Tag: Senate

Election Fallout, Trends, & the Christian Witness

There are different layers to the midterm elections. We can look at the superficial results—who won, who lost—we can analyze what this means for the near future politically, but we also need to look at the long-term trends. On the surface, we see kind of a wash where Democrats took over the House while Republicans have increased their numbers in the Senate. What this means is that Nancy Pelosi and crew will use their power position to begin an unending… Read more »

The Interminable Obamacare Drama

A lot of voters had high hopes that Obamacare might be on the verge of extinction. Have you ever heard of hope deferred? Democrats, of course, despite all the evidence to the contrary, think they have given the country a wonderful healthcare plan. Maybe it just needs a little tweaking, they say, but it’s fundamentally sound. Try telling that to those who have seen their premiums skyrocket and deductibles so high they will never get any benefit. If only Republicans… Read more »

Repeal Obamacare? Really?

I’m doing my best to give the benefit of the doubt to Republicans. I really am. But what is one supposed to think when one is promised something year after year, then that promise appears to evaporate? The word “repeal” seems to have lost its meaning over time. Or at the very least, it has been redefined: Most analyses of the proposed bills offered by the House and the Senate conclude that they fall far short of repeal, and that,… Read more »

The Gorsuch Pick

President Trump’s choice of Neil Gorsuch for the Supreme Court fulfills one of his campaign promises. Gorsuch, from all accounts I’ve read, will be a superb replacement for Antonin Scalia. Those who know him praise his keen mind and devotion to following the Constitution and not making up rights that don’t really exist. His record as a judge is stellar on issues of religious liberty. His explanations for his opinions (often as dissents to the prevailing liberal majority in his… Read more »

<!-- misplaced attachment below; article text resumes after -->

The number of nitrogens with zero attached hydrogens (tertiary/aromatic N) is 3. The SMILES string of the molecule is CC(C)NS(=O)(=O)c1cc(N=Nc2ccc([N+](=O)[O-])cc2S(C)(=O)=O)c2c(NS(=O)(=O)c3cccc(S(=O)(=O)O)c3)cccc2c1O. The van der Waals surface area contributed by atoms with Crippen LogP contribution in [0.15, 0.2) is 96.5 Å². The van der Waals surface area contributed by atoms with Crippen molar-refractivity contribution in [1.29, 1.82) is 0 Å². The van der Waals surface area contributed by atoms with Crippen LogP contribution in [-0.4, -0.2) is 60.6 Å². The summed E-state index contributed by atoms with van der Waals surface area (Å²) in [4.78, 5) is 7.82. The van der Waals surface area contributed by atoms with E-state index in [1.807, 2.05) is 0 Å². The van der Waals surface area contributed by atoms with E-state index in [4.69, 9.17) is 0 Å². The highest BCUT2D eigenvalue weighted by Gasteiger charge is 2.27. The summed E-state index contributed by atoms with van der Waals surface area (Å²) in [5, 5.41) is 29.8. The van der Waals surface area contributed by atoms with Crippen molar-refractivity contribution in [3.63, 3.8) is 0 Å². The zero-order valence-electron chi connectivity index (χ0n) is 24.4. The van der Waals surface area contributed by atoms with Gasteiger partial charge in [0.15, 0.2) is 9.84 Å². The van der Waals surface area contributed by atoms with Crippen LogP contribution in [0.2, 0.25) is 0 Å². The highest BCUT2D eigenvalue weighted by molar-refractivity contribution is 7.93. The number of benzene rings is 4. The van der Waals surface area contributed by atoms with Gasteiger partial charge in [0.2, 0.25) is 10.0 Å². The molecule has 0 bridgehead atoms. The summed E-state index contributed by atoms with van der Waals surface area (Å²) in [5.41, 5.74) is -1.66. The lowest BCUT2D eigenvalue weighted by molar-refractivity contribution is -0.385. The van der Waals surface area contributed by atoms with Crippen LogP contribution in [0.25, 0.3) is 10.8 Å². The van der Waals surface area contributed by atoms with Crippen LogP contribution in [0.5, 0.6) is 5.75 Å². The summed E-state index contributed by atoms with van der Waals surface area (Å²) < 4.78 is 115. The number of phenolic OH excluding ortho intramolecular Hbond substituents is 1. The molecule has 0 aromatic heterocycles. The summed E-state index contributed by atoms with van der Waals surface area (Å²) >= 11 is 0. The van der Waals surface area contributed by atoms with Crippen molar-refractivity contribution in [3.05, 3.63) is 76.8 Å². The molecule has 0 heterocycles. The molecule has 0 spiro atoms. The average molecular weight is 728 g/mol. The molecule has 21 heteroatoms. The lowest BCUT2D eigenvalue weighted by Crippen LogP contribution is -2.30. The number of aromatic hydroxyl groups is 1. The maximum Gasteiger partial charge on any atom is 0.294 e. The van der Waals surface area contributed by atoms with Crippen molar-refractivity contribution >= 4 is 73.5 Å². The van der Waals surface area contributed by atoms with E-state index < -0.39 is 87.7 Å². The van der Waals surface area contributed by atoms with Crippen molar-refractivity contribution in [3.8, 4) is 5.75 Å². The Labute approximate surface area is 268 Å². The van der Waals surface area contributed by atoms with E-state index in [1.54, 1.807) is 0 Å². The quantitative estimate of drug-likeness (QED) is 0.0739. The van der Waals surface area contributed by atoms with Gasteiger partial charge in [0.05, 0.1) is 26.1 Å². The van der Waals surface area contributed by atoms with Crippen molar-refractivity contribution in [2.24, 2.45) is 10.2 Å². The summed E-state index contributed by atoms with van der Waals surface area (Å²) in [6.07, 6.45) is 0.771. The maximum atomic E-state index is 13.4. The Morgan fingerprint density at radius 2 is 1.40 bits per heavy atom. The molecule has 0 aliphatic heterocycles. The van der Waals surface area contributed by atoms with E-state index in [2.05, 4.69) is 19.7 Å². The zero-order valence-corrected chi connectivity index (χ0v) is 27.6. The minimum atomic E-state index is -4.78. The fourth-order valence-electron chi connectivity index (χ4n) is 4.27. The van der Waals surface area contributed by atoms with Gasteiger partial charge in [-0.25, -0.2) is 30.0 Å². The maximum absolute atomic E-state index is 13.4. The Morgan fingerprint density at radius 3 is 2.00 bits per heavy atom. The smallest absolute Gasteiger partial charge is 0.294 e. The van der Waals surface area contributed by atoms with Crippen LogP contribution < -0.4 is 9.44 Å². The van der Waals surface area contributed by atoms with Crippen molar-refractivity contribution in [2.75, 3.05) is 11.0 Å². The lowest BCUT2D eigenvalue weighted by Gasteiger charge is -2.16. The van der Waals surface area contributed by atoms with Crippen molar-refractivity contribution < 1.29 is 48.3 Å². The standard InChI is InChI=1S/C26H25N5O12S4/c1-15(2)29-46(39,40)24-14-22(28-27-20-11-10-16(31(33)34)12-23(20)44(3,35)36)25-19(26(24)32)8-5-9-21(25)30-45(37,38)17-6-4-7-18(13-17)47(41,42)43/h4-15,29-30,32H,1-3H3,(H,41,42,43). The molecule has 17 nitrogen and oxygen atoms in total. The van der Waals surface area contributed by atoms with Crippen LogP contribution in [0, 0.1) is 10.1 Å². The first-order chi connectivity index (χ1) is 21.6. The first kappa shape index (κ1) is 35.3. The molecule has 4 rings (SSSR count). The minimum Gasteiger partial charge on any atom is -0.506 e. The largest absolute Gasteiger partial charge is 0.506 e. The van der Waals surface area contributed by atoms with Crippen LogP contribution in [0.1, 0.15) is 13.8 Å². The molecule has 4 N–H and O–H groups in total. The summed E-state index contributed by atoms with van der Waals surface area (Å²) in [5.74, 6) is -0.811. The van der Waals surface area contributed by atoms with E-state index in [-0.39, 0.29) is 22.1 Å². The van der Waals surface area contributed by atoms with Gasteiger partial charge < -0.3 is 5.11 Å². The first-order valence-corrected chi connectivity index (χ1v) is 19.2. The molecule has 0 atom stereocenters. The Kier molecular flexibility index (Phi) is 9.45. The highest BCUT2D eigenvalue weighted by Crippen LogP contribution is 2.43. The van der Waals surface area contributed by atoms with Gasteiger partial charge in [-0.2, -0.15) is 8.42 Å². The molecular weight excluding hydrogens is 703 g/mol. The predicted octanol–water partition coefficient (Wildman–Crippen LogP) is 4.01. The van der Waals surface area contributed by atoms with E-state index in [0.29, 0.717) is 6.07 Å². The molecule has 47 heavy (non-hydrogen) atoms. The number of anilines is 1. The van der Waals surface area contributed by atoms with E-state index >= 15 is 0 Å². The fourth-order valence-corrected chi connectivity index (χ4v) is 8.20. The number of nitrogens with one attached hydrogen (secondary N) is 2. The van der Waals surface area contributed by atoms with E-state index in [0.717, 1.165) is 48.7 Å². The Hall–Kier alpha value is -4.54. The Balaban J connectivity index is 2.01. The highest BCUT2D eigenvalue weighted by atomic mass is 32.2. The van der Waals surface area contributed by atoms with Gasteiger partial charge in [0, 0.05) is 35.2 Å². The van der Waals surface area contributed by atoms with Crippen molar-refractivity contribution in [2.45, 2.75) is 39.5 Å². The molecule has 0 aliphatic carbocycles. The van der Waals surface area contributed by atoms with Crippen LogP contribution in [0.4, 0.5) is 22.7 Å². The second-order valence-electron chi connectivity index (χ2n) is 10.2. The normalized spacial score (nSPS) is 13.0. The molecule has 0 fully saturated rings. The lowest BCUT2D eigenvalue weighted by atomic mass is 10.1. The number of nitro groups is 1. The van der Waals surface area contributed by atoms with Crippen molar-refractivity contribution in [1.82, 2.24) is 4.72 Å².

Trump’s Questionable Picks

My previous post was full of praise for a good number of Trump’s cabinet nominations. Proper analysis, though, requires honest scrutiny of picks who may not be as praiseworthy. There are a few. It took a while for Trump to make a choice for secretary of state, and everyone was waiting for that crucial decision. The job is always considered one of the most significant, as it bears the responsibility of representing the administration to other countries. Rex Tillerson, CEO… Read more »

Antonin Scalia: A Tribute

Every time famous people die, cartoonists depict them entering into heaven. I’m usually put off by those cartoons because of the underlying assumption that heaven is everyone’s destination after death, which is categorically untrue. I’ve made exceptions in the past: Ronald Reagan and Margaret Thatcher come to mind. I loved what cartoonists did with their entrance into heaven because of my assurance that they had a genuine faith. I feel the same with the passing of Antonin Scalia, a faithful… Read more »

Iran & Proper Perspective

Congress hasn’t given up entirely on standing up to the Iran deal. The House voted its disapproval and now the Senate leadership (?) promises to have another vote. Most believe it will come to nothing because even if they reach the 60 votes to stop the filibuster, there is no way they can make it to 67 to override Obama’s veto. As I said in a previous posting, the sad part of all this is the Senate’s acquiescence to the… Read more »